PETA to Firbank Grammar School: Wool Isn’t ‘Green’

Animal Rights Group Urges Principal to Remove Wool From School’s New Uniform

Melbourne – After Firbank Grammar School shared its proposed new uniform, crafted with a view to sustainability, People for the Ethical Treatment of Animals (PETA) shared information about wool’s negative impact on the environment with the school, asking it to reconsider using the material.

In a letter to the Brighton school’s principal, PETA notes that while wool’s environmentally friendly image stems largely from its status as a natural material, its production – like any type of animal agriculture – is actually a major contributor to the extreme environmental stressors that plague Australia, such as droughts and bushfires.

Emissions from farmed animals make up 70% of Australia’s total agriculture-related greenhouse-gas emissions, and our nation’s 68 million sheep are the second-biggest source of these emissions. A single sheep can produce about 30 litres of methane each day.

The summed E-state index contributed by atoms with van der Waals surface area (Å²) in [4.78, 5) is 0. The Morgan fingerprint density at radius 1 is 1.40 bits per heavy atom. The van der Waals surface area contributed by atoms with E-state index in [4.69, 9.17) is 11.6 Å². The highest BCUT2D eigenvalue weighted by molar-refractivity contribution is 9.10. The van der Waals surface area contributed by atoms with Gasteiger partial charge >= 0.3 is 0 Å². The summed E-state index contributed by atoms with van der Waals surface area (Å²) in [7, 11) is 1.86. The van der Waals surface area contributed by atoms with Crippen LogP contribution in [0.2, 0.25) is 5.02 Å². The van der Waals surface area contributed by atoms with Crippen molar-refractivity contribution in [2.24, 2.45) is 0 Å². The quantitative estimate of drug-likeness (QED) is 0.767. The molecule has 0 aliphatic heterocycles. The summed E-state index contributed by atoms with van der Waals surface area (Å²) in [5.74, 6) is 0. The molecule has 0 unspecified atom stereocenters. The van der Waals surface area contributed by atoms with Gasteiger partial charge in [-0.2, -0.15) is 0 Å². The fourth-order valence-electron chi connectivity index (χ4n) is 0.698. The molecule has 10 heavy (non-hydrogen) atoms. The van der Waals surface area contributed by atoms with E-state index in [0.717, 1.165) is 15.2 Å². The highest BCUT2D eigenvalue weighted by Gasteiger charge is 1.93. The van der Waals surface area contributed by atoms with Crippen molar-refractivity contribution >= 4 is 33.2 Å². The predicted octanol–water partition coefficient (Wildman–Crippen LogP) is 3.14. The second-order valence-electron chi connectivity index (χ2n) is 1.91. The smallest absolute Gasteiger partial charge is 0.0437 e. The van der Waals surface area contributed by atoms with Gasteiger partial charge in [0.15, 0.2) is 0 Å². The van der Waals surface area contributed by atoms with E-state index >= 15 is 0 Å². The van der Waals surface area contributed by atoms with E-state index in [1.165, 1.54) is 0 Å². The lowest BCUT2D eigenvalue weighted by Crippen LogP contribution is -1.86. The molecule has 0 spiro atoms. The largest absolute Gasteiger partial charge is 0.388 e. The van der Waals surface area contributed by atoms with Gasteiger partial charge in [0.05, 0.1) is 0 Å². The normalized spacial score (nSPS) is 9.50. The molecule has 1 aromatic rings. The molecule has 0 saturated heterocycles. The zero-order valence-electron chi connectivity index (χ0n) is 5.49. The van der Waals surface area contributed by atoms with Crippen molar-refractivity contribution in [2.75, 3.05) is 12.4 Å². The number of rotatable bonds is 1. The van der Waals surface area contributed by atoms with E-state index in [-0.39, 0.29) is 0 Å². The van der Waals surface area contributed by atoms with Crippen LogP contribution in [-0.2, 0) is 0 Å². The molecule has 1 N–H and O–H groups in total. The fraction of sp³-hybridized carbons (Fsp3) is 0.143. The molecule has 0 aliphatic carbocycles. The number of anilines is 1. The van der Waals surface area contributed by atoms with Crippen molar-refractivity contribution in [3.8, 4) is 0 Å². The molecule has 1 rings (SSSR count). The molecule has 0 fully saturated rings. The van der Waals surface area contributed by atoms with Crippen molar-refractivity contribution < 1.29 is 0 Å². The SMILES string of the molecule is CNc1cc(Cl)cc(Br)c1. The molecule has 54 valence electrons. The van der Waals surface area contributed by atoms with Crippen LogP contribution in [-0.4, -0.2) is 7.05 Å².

“Intensive land clearing, undertaken to accommodate sheep, also affects emissions and puts native animals like koalas at risk,” writes PETA Senior Outreach and Partnerships Manager Emily Rice. “Moreover, sheep face horrendous cruelty in the wool industry. I’m sure you’ll agree that no product that harms the planet and some of its most gentle inhabitants can be considered ‘eco-conscious’.”

On the Higg Materials Sustainability Index, wool ranks as worse for the environment than polyurethane, nylon, and even acrylic.

PETA – whose motto reads, in part, that “animals are not ours to wear” and which opposes speciesism, a human-supremacist worldview – notes that multiple investigations by the group and its international affiliates into Australian shearing sheds have revealed that sheep are mutilated and beaten, even for “responsibly sourced” wool on disingenuously named “sustainable” farms.

PETA’s letter is available here. For more information, please visit